The first solution is to expect that in a carefully developed system every such property will have to be specified. This is conceivable, but hard, and the question arises of how to make sure nothing has been forgotten. Past some threshold of criticality and effort, the only specifications that count are formal; there is not that much literature on specifying user interfaces formally, since much of the work on formal specifications has understandably concentrated on issues thought to be more critical.
Because of the tediousness of specifying such general properties again and again for each case, it might be better — this is the second solution — to specify them globally, for an entire system, or for the user interfaces of an entire class of systems. Like any serious effort at specification, if it is worth doing, it is worth doing formally.
In either of these approaches the question remains of how we know we have specified everything of interest. This question, specification completeness, is not as hopeless as most people think; I plan to write an entry about it sometime (hint: bing for “guttag horning”). Still, it is hard to be sure you did not miss anything relevant. Remember this the next time formal methods advocates — who should know better — tell you that with their techniques there “no longer is a need to test”, or when you read about the latest OS kernel that is “guaranteed correct and secure”. However important formal methods and proofs are, they can only guarantee satisfaction of the properties that the specifier has considered and stated. To paraphrase someone , I would venture that
Proofs can only show the absence of envisaged bugs, never rule out the presence of unimagined ones.
This is one of the reasons why tests will always, regardless of the progress of proofs, remain an indispensable part of the software development landscape . Whatever you have specified and proved, you will still want to run the system (or, for certain classes of embedded software, some simulation of it) and see the results for yourself.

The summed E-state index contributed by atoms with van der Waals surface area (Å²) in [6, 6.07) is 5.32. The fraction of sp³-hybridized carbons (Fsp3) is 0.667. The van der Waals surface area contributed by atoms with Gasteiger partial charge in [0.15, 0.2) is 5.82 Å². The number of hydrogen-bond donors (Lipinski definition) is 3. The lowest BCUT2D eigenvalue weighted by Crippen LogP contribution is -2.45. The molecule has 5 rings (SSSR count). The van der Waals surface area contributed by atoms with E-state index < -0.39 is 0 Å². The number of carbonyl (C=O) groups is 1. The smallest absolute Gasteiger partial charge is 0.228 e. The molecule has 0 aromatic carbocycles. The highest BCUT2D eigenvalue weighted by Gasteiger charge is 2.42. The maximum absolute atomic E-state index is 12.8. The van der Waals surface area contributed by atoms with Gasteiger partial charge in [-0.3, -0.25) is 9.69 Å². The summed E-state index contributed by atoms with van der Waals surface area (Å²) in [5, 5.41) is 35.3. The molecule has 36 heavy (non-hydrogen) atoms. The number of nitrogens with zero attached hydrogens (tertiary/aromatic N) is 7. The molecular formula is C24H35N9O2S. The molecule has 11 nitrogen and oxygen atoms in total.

What then if we do not explicitly specify the desired property (as we did in the two approaches considered so far) but testing or actual operation still reveals some behavior that is clearly unsatisfactory? On what basis do we complain to the software’s producer? A solution here, the third in our list, might be to rely on generally accepted standards of professional development. This is common in other kinds of engineering: if you commission someone to build you a house, the contract may not explicitly state that the roof should not fall on your head while you are asleep; when this happens, you will still sue and accuse the builder of malpractice. Such remedies can work for software too, but the rules are murkier because we have not accepted, or even just codified, a set of general professional practices that would cover such details as “no display of information should overflow its assigned area”.
Until then I will remember to use one short tag a lot.
 Edsger W. Dijksra, Notes on Structured Programming, in Dahl, Dijkstra, Hoare, Structured Programming, Academic Press, 1972.
 See Tests And Proofs (TAP) conference series, since 2007. The next conference, program-chaired by Angelo Gargantini and Gordon Fraser, will take place in the week of the TOOLS Federated Conferences in Málaga, Spain, in the week of June 28, 2010.